“Then you get drawn into all the social ills and dramas that go on. This one’s been robbed and that one’s been mugged and it’s just never ending,” he says, louder and sounding flustered, recalling that a few weeks ago the bands vocalist, Adelia Dell was a victim of serious crime.
“Someone broke into [her] house and fired shots at her. She was actually shot at. Luckily they missed but these things can be quite traumatic. The police arrived an hour later and they didn’t do anything about it. I mean if someone’s shot a gun at you, that’s a serious crime but you know, they just couldn’t be bothered,” says Smith, his voice now shaking with anger.
The tempo changes in the small room as the band moves into the second part of their rehearsal. Michael Bublé’s Save The Last Dance For Me starts to play and some of the musicians take a few minutes to talk about growing up in a tough neighbourhood, with few role-models and little opportunities.
“I dropped out of school and so did a few other band members, we didn’t have any direction or think about our future. But through the band I was motivated to go back to school and now I’ve got my matric,” says Godwin Blignaut (28), third trombone player. He’s tall and skinny, and many of his fellow musicians mention his name when they talk about individual success in the Delft Big Band. Not only did Blignaut finish his matric, he is in the UCT big band, on the dean’s list and supplements his family’s meagre income with money earned from gigs.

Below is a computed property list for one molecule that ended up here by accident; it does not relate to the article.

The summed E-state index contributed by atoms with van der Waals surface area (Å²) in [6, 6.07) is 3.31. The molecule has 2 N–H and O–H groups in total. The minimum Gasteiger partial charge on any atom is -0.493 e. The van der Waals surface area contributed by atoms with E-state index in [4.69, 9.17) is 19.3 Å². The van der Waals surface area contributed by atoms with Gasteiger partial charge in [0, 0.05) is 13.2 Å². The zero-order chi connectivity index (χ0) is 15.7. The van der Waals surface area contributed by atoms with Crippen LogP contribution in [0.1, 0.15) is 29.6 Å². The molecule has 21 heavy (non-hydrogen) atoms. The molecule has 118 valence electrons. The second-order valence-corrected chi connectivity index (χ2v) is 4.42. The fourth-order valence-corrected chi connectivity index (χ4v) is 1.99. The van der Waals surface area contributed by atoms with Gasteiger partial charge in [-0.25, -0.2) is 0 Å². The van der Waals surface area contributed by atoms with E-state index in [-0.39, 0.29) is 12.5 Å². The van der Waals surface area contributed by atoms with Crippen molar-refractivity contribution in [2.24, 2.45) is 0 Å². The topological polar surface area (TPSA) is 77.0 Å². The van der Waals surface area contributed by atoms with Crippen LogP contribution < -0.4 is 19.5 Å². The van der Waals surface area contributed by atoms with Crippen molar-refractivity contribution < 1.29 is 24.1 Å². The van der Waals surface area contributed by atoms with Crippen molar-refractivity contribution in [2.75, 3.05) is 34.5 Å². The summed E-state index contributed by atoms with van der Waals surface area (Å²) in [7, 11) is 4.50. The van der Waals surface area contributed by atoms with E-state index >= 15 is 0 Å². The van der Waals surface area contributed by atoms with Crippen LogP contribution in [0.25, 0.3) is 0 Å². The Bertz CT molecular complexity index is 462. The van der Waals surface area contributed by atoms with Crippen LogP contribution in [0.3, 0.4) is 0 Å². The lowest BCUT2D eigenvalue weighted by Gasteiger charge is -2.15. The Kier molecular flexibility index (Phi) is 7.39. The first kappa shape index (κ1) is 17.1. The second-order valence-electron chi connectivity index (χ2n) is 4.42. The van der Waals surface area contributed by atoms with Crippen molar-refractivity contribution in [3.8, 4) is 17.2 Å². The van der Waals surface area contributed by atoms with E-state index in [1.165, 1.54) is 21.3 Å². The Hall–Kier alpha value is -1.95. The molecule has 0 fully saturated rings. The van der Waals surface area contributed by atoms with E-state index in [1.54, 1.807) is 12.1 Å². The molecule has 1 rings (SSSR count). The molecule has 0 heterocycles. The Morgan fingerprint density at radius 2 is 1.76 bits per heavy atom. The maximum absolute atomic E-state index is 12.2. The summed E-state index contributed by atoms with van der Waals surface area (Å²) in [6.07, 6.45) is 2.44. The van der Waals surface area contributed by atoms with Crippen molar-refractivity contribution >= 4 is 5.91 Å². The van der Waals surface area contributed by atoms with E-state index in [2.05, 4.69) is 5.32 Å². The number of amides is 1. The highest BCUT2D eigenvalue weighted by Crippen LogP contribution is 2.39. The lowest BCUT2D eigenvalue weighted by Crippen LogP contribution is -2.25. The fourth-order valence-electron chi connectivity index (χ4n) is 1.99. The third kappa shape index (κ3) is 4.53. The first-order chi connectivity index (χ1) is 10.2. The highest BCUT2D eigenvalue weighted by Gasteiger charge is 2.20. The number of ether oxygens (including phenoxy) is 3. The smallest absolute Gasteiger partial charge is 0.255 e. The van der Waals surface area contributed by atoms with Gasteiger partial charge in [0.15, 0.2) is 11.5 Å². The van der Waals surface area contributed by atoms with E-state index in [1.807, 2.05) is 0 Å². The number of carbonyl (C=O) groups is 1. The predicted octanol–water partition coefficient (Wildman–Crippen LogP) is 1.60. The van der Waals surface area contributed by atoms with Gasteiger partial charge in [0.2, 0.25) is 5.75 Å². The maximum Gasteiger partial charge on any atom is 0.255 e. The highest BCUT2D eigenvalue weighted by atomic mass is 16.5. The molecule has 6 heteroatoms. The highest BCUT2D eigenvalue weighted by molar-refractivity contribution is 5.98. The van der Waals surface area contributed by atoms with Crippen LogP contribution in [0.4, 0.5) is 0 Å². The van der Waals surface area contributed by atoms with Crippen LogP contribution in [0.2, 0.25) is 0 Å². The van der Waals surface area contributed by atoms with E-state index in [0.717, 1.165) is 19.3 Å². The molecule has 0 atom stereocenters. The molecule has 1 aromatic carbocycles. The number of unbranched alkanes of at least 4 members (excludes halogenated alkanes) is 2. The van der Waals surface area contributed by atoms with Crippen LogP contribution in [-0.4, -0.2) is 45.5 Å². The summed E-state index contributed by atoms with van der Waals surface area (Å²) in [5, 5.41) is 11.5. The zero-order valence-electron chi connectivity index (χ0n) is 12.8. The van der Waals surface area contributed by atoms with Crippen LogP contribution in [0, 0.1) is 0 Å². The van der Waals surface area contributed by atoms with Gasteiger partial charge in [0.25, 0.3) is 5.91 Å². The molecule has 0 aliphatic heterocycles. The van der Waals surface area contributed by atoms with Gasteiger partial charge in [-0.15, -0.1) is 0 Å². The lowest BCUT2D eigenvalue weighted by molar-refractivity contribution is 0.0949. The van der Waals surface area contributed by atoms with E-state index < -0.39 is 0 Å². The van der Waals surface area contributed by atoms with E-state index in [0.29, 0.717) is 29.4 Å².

“What I’ve experienced in music, is that there is so much discipline: being punctual, being prepared when you come to rehearsals, knowing your part, practising at home, learning to listen to your fellow musicians and just making music, enjoying the music,” says Blignaut while packing away his trumpet. “The Delft Big Band really saved me, but it saved all of us,” he says.
Trumpeter Marshall Adams is at the UCT college of music and plays lead trumpet in the UCT big band, lead vocalist Adelia Dell won a scholarship to Berkeley and has played the lead role in the production, Evita. Some of the tuba players have taken up teaching posts, while others are in demand as professional trumpet players. The band has created jobs and put money back into the community.
In the meantime, Smith is working hard to get government departments to recognise the importance of continuing to fund the main band, as well as the feeder band. “I saw immense potential, enthusiasm and talent, and how it was giving them some sort of direction in life, getting them off the streets and keeping them away from drugs and poverty,” he says.
“It’s essential to get younger people involved. Not only for the social good, but to actually keep the band going, it’s essential for sustainability; so as the players get older we can replace them with younger members,” says Smith.
By now, it’s almost 9pm. The band members pack up their instruments and cram into the cars they have between them, to get back to Delft, leaving behind the late night factory workers who continue their shift. A group of women with overalls and hairnets print, glue, cut and pack. The clocks tick. The machines hum, one woman taps her foot, one begins to whistle as another joins in with lyrics from Frank Sinatra’s It’s almost like being in love“.